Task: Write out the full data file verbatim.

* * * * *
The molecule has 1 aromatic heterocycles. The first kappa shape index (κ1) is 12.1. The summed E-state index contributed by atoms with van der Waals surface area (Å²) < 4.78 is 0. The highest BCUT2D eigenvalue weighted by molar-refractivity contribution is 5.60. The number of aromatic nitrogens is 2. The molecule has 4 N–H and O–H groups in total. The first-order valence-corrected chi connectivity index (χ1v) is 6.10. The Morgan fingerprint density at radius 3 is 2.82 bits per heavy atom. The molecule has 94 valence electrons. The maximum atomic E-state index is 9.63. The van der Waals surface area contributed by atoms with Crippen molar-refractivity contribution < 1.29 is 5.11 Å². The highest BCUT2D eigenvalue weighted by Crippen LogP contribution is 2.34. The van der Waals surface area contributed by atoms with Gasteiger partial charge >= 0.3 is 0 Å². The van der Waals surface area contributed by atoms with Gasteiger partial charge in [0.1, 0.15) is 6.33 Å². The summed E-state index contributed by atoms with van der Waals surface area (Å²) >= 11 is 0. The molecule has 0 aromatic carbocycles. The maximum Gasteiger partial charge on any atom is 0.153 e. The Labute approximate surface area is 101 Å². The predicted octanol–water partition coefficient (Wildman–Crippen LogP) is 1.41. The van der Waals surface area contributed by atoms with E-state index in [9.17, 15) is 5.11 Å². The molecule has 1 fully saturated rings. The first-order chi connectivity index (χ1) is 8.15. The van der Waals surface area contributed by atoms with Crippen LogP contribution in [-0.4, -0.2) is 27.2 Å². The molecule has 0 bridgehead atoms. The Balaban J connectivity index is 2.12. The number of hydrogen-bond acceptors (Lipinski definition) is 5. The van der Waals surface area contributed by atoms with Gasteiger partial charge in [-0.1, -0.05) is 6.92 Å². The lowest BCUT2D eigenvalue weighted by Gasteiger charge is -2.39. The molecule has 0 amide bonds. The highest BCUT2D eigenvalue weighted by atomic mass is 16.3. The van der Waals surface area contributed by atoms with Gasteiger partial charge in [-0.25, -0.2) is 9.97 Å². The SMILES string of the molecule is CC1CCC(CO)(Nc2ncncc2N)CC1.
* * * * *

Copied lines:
The molecule has 1 aromatic heterocycles. The first kappa shape index (κ1) is 12.1. The summed E-state index contributed by atoms with van der Waals surface area (Å²) < 4.78 is 0. The highest BCUT2D eigenvalue weighted by molar-refractivity contribution is 5.60. The number of aromatic nitrogens is 2. The molecule has 4 N–H and O–H groups in total. The first-order valence-corrected chi connectivity index (χ1v) is 6.10. The Morgan fingerprint density at radius 3 is 2.82 bits per heavy atom. The molecule has 94 valence electrons. The maximum atomic E-state index is 9.63. The van der Waals surface area contributed by atoms with Crippen molar-refractivity contribution < 1.29 is 5.11 Å². The highest BCUT2D eigenvalue weighted by Crippen LogP contribution is 2.34. The van der Waals surface area contributed by atoms with Gasteiger partial charge >= 0.3 is 0 Å². The van der Waals surface area contributed by atoms with Gasteiger partial charge in [0.1, 0.15) is 6.33 Å². The summed E-state index contributed by atoms with van der Waals surface area (Å²) >= 11 is 0. The molecule has 0 aromatic carbocycles. The maximum Gasteiger partial charge on any atom is 0.153 e. The Labute approximate surface area is 101 Å². The predicted octanol–water partition coefficient (Wildman–Crippen LogP) is 1.41. The van der Waals surface area contributed by atoms with E-state index in [9.17, 15) is 5.11 Å². The molecule has 1 fully saturated rings. The first-order chi connectivity index (χ1) is 8.15. The van der Waals surface area contributed by atoms with Crippen LogP contribution in [-0.4, -0.2) is 27.2 Å². The molecule has 0 bridgehead atoms. The Balaban J connectivity index is 2.12. The number of hydrogen-bond acceptors (Lipinski definition) is 5. The van der Waals surface area contributed by atoms with Gasteiger partial charge in [-0.1, -0.05) is 6.92 Å². The lowest BCUT2D eigenvalue weighted by Gasteiger charge is -2.39. The molecule has 0 amide bonds. The highest BCUT2D eigenvalue weighted by atomic mass is 16.3. The van der Waals surface area contributed by atoms with Gasteiger partial charge in [-0.25, -0.2) is 9.97 Å². The SMILES string of the molecule is CC1CCC(CO)(Nc2ncncc2N)CC1.